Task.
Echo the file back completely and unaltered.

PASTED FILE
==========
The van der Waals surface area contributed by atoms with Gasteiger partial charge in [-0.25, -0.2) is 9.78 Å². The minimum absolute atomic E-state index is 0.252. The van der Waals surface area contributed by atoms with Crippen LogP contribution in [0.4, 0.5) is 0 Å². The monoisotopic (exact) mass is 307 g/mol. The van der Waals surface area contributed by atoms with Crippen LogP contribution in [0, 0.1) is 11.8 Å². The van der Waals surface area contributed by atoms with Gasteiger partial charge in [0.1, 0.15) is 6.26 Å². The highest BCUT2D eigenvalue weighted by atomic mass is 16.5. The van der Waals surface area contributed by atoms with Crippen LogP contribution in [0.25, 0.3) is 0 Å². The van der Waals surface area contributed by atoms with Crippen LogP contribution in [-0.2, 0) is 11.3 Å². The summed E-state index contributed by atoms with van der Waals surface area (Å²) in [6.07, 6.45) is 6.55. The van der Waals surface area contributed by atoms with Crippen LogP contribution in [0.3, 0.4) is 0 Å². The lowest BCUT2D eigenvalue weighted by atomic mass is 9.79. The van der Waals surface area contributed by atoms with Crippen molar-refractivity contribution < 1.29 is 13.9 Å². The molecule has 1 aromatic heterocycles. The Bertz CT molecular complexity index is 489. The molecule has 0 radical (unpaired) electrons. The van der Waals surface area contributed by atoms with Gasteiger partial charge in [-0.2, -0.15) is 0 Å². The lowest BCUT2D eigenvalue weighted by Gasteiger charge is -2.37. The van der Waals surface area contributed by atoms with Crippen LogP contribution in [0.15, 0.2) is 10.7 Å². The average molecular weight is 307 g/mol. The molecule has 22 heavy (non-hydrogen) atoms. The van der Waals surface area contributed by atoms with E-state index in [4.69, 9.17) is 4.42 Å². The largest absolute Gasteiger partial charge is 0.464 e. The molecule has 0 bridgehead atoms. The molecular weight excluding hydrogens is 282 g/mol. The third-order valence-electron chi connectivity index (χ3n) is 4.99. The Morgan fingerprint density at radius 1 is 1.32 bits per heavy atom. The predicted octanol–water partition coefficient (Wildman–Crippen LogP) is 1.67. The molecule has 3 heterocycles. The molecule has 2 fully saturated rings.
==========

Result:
The van der Waals surface area contributed by atoms with Gasteiger partial charge in [-0.25, -0.2) is 9.78 Å². The minimum absolute atomic E-state index is 0.252. The van der Waals surface area contributed by atoms with Crippen LogP contribution in [0.4, 0.5) is 0 Å². The monoisotopic (exact) mass is 307 g/mol. The van der Waals surface area contributed by atoms with Crippen LogP contribution in [0, 0.1) is 11.8 Å². The van der Waals surface area contributed by atoms with Gasteiger partial charge in [0.1, 0.15) is 6.26 Å². The highest BCUT2D eigenvalue weighted by atomic mass is 16.5. The van der Waals surface area contributed by atoms with Crippen LogP contribution in [0.25, 0.3) is 0 Å². The van der Waals surface area contributed by atoms with Crippen LogP contribution in [-0.2, 0) is 11.3 Å². The summed E-state index contributed by atoms with van der Waals surface area (Å²) in [6.07, 6.45) is 6.55. The van der Waals surface area contributed by atoms with Crippen LogP contribution in [0.3, 0.4) is 0 Å². The lowest BCUT2D eigenvalue weighted by atomic mass is 9.79. The van der Waals surface area contributed by atoms with Crippen molar-refractivity contribution < 1.29 is 13.9 Å². The molecule has 1 aromatic heterocycles. The Bertz CT molecular complexity index is 489. The molecule has 0 radical (unpaired) electrons. The van der Waals surface area contributed by atoms with Gasteiger partial charge in [-0.2, -0.15) is 0 Å². The lowest BCUT2D eigenvalue weighted by Gasteiger charge is -2.37. The van der Waals surface area contributed by atoms with Crippen LogP contribution in [0.15, 0.2) is 10.7 Å². The average molecular weight is 307 g/mol. The molecule has 22 heavy (non-hydrogen) atoms. The van der Waals surface area contributed by atoms with E-state index in [4.69, 9.17) is 4.42 Å². The largest absolute Gasteiger partial charge is 0.464 e. The molecule has 0 bridgehead atoms. The molecular weight excluding hydrogens is 282 g/mol. The third-order valence-electron chi connectivity index (χ3n) is 4.99. The Morgan fingerprint density at radius 1 is 1.32 bits per heavy atom. The predicted octanol–water partition coefficient (Wildman–Crippen LogP) is 1.67. The molecule has 3 heterocycles. The molecule has 2 fully saturated rings.